Workforce Management Software

What A Healthy Employer-Employee Dynamic Looks Like & Why It Matters, Part Two

In part one of this two-part series titled What A Healthy Employer-Employee Dynamic Looks Like & Why It Matters, we began the post with a brief breakdown of each component our workforce management software is comprised of: scheduling software, time clock management, payroll software for small businesses, a task management interface. While we encourage you to take a look at that post (along with perusing our site at your pleasure), the long and the short of it is that we are independent retailers ourselves, which is significant because everything we do at Scheduling+ is designed to make the life of our clients, independent retailers, easier. As former and present independent retailers ourselves, we have a mission for identifying and resolving common inefficiencies that we’ve observed over the years. We’ve engineered workforce scheduling software that is easy to use, saves employers time and money, and simply helps you manage your business better.

Strategies For Retail Managers

In the second part of part one, we were more conceptual with the topic at hand, giving our employer-readers advice with regards to dealing with difficult employees. There are plenty of aspects that are outside the control of a retail employer, among them being disinterested employees and a high turnover rate that pervades the industry. It’s easy for any employer who has been around for a while to let those facts inform the reality of the situation, which leaves us jaded and perhaps bitter. Conversely, there are more than a few elements that are within a manager’s control to some degree or another. Not all retail environments are the same, so we can’t speak for each and every situation, we’ll readily warrant. What we can do is help our fellow independent retailers out with some practical advice as to how to foster healthy employer-employee relationships.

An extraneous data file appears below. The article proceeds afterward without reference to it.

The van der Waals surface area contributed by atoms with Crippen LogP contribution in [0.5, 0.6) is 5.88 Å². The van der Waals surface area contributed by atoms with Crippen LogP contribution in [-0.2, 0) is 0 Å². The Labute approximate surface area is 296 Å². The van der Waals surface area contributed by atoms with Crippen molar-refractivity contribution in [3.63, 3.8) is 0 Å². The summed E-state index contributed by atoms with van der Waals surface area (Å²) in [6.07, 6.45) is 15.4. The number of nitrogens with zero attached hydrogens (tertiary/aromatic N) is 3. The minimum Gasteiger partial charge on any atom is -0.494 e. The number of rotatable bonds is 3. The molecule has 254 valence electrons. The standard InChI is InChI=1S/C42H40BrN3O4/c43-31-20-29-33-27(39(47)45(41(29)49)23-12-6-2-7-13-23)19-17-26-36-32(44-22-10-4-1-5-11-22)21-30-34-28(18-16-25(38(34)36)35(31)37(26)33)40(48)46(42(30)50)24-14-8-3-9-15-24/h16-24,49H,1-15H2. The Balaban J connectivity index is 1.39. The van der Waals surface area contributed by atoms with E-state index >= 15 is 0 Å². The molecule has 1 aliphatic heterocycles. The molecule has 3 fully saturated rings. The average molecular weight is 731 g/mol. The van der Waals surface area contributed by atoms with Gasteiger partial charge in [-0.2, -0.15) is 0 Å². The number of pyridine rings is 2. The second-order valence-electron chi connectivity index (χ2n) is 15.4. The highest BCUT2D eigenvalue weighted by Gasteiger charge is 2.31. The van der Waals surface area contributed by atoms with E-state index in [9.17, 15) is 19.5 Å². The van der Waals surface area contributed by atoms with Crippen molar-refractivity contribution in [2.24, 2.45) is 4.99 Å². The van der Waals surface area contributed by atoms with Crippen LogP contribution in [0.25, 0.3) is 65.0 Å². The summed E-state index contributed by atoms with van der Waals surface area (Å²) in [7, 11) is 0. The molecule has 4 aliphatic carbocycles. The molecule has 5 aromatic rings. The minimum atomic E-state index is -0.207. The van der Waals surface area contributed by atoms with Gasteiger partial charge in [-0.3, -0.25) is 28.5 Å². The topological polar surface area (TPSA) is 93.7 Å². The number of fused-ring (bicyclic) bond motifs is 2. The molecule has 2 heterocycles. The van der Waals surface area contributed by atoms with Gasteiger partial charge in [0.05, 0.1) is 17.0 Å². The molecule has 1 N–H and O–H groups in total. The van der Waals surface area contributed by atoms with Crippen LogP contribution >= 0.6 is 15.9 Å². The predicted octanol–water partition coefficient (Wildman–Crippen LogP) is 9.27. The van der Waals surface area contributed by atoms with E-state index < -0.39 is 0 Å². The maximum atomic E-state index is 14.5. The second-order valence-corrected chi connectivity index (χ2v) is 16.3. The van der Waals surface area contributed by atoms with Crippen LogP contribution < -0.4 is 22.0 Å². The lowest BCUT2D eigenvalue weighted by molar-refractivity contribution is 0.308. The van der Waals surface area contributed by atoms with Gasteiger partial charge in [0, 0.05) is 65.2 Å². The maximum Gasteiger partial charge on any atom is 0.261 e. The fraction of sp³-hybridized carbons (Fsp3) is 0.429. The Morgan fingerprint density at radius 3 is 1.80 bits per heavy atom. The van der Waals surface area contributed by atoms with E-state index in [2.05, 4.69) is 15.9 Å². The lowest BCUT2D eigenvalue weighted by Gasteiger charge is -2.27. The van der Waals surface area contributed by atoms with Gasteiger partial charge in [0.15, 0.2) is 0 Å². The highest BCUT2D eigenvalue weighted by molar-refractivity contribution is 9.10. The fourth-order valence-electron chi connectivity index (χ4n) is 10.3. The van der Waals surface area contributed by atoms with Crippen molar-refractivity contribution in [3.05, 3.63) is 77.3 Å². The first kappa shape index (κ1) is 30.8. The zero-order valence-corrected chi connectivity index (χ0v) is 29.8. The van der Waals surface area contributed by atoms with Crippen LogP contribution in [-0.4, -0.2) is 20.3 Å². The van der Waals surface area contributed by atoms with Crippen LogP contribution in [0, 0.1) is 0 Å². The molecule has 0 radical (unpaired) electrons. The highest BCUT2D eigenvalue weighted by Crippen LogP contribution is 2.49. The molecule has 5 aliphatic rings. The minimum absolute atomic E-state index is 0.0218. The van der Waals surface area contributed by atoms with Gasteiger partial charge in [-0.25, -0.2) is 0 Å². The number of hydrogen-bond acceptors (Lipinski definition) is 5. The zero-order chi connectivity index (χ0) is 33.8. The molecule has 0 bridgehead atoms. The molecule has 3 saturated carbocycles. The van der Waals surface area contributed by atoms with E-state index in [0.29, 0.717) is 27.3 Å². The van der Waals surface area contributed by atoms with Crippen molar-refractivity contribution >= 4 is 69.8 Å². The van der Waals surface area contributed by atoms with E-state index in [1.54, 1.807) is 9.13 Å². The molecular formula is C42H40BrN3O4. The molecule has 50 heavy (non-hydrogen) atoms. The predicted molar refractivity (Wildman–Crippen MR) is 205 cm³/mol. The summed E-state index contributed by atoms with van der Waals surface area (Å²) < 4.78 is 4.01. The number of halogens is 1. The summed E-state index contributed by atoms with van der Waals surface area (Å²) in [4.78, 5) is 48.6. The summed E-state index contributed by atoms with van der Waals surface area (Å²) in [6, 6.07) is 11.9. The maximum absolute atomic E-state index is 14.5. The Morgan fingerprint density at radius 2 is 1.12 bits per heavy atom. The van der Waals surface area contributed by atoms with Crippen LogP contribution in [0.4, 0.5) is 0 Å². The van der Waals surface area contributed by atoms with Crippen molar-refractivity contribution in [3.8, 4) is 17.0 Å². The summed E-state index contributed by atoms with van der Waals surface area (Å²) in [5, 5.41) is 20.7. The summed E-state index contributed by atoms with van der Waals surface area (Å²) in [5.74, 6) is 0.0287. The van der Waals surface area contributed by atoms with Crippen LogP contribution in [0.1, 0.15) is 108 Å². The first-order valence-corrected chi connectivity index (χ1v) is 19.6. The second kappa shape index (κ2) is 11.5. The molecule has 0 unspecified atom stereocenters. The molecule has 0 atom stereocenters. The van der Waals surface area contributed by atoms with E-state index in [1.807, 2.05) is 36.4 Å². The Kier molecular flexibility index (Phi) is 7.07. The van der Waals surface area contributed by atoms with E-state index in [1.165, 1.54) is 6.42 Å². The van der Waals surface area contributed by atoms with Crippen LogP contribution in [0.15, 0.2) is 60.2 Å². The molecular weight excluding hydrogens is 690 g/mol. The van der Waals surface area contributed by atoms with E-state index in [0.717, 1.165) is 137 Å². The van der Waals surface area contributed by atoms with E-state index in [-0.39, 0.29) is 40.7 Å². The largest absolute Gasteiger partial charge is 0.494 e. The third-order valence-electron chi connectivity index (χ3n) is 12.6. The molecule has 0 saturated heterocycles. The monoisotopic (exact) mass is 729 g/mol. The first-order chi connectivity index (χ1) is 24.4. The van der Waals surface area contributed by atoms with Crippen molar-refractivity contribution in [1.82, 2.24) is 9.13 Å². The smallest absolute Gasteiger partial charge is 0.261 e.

Setting Your Employee Up For Success

Not all employees are equal in terms of their performance. You don’t have to be the best manager in the world to understand that fact. But all employees need to be treated equally in the sense that each person on your staff needs to be given the chance to succeed. Some employees might need more hand-holding than others, whereas other new hires might be so eager to become self-sufficient that they need to be told to slow down and ask for help when they don’t understand something.

Either way, a good employer figures out a way to adapt their own management style to the needs of an employee. There is a give and a take which must occur interpersonally with each relationship, and the best way to learn how to give each employee what they need is by paying attention. Pay attention to what they say, how they act, what they are confident in and where they are unsure. Every employee has a hierarchy of basic needs that must be met to a certain degree. From safety and security to belonging, love, and self-actualization, the first step is to understand that an employee is an investment — you need to put in the work to net positive performance.

Respect And Reliance: A Two-Way Street  

You may have heard the terms “mutual respect” and “mutual reliance” thrown around in management training courses at some time or another. There’s a good reason for that — they are vital to the culture of a workplace.